Bristol elementary school students convened on Tuesday, April 9, at Mountain View Elementary School for the 2019 city-wide Invention Convention.
Alan Theriault, the city-wide gifted program teacher, explained the invention convention allows students to get involved in the invention process.
“What they try to do is find an everyday problem that they notice in their life,” said Theriault, “and then what they try to do is either A) invent something that will fix that problem, or B) they can modify a current invention to fix a problem that they notice.”
Edgewood fourth grader Lucy Pons, invented the Pencil Extender as a way to cut down on wasted school materials. She used thrown out pens, which she cut in half, in order to extend the length of a pencil. During her process, she noticed that the pencils that still had erasers didn’t fit securely into the pen case, and thus she added a pencil grip to secure the two pieces together.
“When I see kids in my class throwing out small pencils I give them one of these so they can write with it,” said Pons, who also said that her classmates “think it’s cool.”
Hubbell fourth grader Lilly Martin named her invention the Super Ice Melter 2000. Martin explained she was inspired by her grandmother, who had difficulty removing ice from the windshield of her car. Martin’s invention is an ice scraper that also squirts liquid, allowing the ice to be softened before scraping.
Riley Burns, a fourth grader at South Side School, invented The Latch Can.
“The problem I was trying to solve was when you would pull a heavy garbage can out, it would rip and garbage can spill,” said Burns. “I invented The Latch Can where there’s a latch in the back and a latch in the front so when you flip it, it falls out the bottom, you can pick it up with two hands and get it to your outside garbage can.”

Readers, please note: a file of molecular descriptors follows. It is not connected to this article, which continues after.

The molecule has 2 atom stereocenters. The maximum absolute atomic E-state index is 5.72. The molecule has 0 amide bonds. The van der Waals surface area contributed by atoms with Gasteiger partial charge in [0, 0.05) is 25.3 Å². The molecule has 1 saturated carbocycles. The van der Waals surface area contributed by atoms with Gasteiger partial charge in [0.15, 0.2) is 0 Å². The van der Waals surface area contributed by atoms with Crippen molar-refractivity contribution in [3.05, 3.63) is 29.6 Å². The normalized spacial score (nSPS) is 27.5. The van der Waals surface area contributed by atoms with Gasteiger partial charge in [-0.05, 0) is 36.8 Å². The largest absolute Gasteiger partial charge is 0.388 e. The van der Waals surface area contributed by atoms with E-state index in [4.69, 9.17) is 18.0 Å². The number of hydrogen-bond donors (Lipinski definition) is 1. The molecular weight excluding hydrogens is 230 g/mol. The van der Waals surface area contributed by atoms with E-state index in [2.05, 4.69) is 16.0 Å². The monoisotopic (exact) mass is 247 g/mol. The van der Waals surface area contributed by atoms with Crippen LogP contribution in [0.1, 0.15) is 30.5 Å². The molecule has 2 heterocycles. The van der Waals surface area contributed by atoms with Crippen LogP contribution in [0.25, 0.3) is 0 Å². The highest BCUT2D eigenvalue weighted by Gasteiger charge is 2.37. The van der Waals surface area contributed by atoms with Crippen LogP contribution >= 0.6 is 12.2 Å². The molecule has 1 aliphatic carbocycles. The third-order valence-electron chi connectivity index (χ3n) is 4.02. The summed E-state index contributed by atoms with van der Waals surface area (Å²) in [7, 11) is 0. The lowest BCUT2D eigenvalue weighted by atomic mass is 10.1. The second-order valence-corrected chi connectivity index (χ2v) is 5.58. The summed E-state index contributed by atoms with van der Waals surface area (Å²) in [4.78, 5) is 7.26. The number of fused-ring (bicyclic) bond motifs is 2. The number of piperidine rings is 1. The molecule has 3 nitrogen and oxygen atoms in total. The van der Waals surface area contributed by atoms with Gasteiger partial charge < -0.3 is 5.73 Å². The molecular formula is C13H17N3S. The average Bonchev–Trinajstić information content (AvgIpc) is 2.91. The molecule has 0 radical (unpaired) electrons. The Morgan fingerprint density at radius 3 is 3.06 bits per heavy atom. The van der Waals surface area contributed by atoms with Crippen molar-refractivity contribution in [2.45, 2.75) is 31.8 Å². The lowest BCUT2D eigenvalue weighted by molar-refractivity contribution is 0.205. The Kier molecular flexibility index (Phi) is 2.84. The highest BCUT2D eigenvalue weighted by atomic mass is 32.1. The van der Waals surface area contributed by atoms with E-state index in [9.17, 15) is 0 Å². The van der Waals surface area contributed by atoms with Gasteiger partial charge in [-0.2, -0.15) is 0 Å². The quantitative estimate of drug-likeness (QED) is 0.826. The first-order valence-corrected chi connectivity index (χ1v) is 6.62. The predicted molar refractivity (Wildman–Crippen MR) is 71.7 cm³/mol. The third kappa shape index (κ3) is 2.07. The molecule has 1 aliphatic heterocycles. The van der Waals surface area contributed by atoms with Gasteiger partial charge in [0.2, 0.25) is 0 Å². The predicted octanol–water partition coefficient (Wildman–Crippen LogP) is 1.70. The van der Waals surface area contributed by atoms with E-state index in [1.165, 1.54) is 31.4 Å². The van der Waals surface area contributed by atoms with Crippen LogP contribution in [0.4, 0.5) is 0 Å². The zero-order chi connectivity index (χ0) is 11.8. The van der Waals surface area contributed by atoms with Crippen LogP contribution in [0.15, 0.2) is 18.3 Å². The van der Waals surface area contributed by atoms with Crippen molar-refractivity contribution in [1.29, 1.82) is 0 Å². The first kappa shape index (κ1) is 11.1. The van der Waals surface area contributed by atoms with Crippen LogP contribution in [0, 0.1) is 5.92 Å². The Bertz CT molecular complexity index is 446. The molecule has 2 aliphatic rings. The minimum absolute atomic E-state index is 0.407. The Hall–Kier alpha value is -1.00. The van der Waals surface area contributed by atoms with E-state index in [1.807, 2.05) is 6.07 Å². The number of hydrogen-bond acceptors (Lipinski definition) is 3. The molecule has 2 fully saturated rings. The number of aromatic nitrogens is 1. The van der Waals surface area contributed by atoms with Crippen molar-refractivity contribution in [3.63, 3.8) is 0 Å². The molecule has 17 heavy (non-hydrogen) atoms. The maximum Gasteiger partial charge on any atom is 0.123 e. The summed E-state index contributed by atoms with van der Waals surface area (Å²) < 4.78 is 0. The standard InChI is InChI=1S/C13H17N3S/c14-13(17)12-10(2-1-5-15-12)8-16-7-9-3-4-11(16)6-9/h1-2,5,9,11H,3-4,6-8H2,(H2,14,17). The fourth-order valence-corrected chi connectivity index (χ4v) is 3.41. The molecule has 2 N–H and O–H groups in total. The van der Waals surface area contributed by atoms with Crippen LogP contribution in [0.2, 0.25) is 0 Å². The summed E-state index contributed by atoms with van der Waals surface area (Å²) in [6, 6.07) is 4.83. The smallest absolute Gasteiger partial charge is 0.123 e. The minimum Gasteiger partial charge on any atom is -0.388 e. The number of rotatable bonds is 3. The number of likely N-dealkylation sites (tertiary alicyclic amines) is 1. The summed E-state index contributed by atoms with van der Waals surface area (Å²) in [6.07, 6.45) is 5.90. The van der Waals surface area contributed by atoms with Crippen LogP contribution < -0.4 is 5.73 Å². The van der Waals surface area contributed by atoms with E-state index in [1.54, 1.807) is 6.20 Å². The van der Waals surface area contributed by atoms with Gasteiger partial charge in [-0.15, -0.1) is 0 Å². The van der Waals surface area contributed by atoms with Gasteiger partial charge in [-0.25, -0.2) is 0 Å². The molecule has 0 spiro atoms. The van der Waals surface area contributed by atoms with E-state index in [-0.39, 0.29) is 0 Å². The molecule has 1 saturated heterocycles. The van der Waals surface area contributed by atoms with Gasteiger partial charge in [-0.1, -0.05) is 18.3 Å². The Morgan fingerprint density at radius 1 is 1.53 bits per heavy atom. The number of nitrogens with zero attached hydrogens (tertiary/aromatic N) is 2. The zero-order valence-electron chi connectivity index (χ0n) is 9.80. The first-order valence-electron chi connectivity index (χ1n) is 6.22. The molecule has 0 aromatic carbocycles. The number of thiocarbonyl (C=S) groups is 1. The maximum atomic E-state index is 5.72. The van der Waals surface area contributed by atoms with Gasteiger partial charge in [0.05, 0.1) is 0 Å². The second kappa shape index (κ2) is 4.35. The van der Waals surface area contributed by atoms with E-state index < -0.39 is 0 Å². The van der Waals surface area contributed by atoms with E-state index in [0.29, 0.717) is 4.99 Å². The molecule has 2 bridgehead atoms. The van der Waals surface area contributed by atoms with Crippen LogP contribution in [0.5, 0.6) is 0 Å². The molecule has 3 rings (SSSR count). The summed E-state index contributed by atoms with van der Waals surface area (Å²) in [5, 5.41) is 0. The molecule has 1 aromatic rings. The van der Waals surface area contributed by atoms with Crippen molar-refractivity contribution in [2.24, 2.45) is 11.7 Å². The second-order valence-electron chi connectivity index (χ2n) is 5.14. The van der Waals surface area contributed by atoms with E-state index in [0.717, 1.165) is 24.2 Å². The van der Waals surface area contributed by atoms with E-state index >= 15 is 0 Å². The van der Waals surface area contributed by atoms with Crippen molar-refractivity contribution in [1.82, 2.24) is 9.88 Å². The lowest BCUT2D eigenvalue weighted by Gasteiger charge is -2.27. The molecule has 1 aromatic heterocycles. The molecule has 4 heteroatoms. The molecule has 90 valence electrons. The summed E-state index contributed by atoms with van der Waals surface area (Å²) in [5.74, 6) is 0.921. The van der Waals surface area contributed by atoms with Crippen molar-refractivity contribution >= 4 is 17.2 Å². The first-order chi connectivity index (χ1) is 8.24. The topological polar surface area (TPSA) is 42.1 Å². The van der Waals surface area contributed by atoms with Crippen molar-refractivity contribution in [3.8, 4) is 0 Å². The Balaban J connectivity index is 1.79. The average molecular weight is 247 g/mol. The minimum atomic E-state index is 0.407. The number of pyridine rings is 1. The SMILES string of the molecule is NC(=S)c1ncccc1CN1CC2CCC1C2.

Kaden Paghense, a Mountain View fifth grader, invented the Locker Blocker. Paghense explained that in the event of a school shooting or other emergency state, the Locker Blocker, a section of lockers that are able to detach from the wall, could be activated and would block off hallways from a threat. The activation button would be housed inside of a classroom, so that no students or staff members would be in danger while activating the Locker Blocker.
“It’s really exciting to see these kids put together things that solve problems. And, some of them have come up with just brilliant ideas quite frankly, so, it’s just fun to see what they come up with,” said Thomas Barnes, Barnes Group board chairman, who spent time talking with each young inventor.
Barnes offered them a bit of advice: “Don’t give up. Not every idea is going to be practical or make any sense, but just keep thinking of things that you can do that will solve problems and you may hit one that could make you as rich as Bill Gates at Microsoft.”
Several students from Bristol elementary schools have advanced to the state-wide invention convention, which will be held at the University of Connecticut in Storrs in May.
Representing South Side school are Madeline Sanzone (The Hanginator 2000), Emily Walls (2 Goi Safety Belt), Riley Burns (The Latch Can), and Agatha Korba (1-2-3 Done).
Savannah Drury (Shop and Don’t Stop Glam Belt), and Lilly Martin (Super Ice Melter 2000) will represent Hubbell Elementary school.
From Ivy Drive, Josephine Kitchens (Kitchens Kutter), Anthony Paulciuskas (Super Soap), and Gavin Froslone (Squeaker Sneakers).
Representing Edgewood will be Brielle Hubbell-Majors (Immuno Mask), Lusy Pons (Pencil Extender), and Evelyn Lindsay (All in One Hairbrush).
From West Bristol school, Haley Powers (Park Type 4), Gianna Zaldivar (Pulley Pajamas), Nathan Yuschak (The Lightweight Shovel), and Isabella Rossak (Hastag).
And, from Mountain View, Kaden Paghense (the Locker Blocker), Timothy Maldanado (Cookie Quicker), Shannon Philippon (Handy Hook), Kiley Alexis (The Package Drop Box), and Shannon Ayotte (Locker Step 2000).
To comment on this story or to contact staff writer Taylor Murchison-Gallagher, email her at TMurchison@BristolObserver.com.